Sunday, February 12, 2017
The Tyranny of Currency
My January 25th Currency Manipulation 101 blog spoke of governments’ reconfiguring their paper money for various policy purposes – cleaning out bribe money (India), stopping currency hording (Venezuela), curtailing those trying to avoid government watchdogs, etc. – or simply to allow new forms of banking to evolve in very sophisticated countries (Sweden) where paper and coins are just vestiges of past and unnecessary practices or developing nations (Kenya) where traditional banking just cannot reach into the majority of the grassroots population. But there are international political realities, some of them criminal, that are pushing the entire world away from currencies controlled by governments.
The new world order is led by a trend towards virtual currencies, increasingly accepted by mainstream business institutions around the world: Bitcoins and their ilk. This seems to be a natural progression in the history of money and commercial exchanges over time.
The movement into online financial transactions represents an evolution away from ancient in-kind trading societies, sea shells and jewelry, heavy gold, silver and copper coins and paper currency that pretty much is backed by faith (smoke and mirrors?). Even our basic “M-1” money supply (our “near money” or national currency liquidity) today is based on transactional values, money authorized by our Federal Reserve, and about half is reflected in actually issued currency notes. The rest is reflected in deposit accounts, which can be readily transferred into currency… but seldom are. From 1879 until 1933, our currency was backed by gold. The Great Depression and gold hording forced the change. Today, our dollar is simply backed by the full faith and credit of the United States.
But in a world of global turmoil, where mass migrations rip people from their homes and create millions and millions of stateless refugees, where internal factions are pushing parts of countries to reconsider their dependence on central state-controlled banking or where people wish to avoid the watchful eyes of government, we are witnessing the rise of intricately and elegantly interlinked, Web-based financial transactions (the “blockchain” phenomenon) that are not directly under the control of any governmental entity or denominated in any national currency. These are objective and tradeable “values” that can be converted into traditional currency equivalents but are equally capable of existing entirely on their own. The may rise and fall like any currency and carry with them the inherent risks of deal in values without the seeming reliability of governmental guarantees and controls.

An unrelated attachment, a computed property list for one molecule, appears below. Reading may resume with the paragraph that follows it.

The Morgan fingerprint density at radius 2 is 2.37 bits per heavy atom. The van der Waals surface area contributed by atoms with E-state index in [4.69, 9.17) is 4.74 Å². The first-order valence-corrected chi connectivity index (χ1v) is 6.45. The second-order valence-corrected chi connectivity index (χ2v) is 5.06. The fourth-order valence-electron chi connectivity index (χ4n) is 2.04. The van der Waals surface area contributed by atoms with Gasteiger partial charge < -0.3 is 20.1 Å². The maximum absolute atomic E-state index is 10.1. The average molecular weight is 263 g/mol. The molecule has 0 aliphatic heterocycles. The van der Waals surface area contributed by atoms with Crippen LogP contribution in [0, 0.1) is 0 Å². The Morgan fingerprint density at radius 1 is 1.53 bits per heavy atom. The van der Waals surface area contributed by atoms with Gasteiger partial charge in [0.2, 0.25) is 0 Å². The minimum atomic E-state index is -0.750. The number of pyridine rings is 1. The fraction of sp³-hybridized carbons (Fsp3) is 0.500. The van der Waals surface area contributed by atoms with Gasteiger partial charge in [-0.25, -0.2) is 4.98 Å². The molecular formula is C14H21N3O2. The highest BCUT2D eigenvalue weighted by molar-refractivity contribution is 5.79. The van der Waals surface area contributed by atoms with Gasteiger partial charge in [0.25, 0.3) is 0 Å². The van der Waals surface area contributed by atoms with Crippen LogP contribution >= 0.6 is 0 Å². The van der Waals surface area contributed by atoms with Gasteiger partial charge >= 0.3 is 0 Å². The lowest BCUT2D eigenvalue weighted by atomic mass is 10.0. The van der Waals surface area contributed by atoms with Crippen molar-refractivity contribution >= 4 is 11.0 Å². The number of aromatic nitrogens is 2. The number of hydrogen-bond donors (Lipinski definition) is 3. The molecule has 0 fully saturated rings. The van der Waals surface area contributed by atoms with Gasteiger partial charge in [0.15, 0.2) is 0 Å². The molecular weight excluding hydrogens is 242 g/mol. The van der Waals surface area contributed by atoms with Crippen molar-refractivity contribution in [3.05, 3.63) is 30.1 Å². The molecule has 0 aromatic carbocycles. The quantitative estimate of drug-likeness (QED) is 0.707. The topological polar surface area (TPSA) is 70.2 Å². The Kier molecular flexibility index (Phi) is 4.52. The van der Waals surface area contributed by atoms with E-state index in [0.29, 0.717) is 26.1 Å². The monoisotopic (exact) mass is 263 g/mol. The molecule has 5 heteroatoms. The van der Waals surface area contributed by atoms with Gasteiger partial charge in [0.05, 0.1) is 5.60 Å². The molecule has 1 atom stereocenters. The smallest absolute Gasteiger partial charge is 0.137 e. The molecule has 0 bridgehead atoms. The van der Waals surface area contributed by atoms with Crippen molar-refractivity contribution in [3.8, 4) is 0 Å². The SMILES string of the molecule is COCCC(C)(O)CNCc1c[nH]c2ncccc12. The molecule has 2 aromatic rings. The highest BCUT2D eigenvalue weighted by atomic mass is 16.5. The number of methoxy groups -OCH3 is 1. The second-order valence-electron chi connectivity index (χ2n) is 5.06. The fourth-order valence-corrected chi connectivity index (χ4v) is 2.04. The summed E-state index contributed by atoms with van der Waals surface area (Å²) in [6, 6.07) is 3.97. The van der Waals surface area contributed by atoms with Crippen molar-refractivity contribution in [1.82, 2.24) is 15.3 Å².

Money values can flow across or within international boundaries in this convenient blockchain – Bitcoin – path, beyond the pale of government currency/trading bans and restrictions, outside of the formality of maintaining traditional bank accounts and not dependent on the political decisions of those trying to control the flow of money. Criminals may smile. Corrupt officials may wink and breathe a sigh of relief. But there are whole lot of mainstream participants in modern economies who have some pretty justifiable reasons for this alternative to traditional currency structures. From a simple and logical view of the evolution of money, the acceptance of virtual international currency just feels like it has to be the next, giant, step in the history of money.
The February 5th International Business Times examines this transitional phase, pitting sovereign governments trying to increase the control over their money supply and their subjects against those seeking political change, independence or simply a more global way to interact on the commercial stage. Today, most of us determine our economic identity in accordance with our citizenship or residence. But times are changing fast.
“The election of a new and unmeasured type of regime in the US, and the UK voting to stop the flow of people from the EU, have caused hundreds of thousands of people to take to the streets in recent weeks, and also in protest at foul and corrupt governments in Romania [where bribes under $48,000 were decriminalized], South Korea and Brazil.
“Meanwhile, people in India flocked to Bitcoin late last year after its government shocked and dismayed citizens when they announced the demonetisation of the of the 500 and 1000 rupee notes.
“The foundation for a potentially better new world will be the next internet generation, and the cornerstone of this will be digital identity. Identity on the internet is currently both centralised and balkanised: identities are piecemeal, differing from one internet domain to another. Systems like blockchain could bring a kind of ontological parsimony to digital identity, because in a digital context, where things can be copied and distributed easily at no cost at all, the Bitcoin blockchain solved the problem of ensuring that one thing (a coin) could be only one place at any time.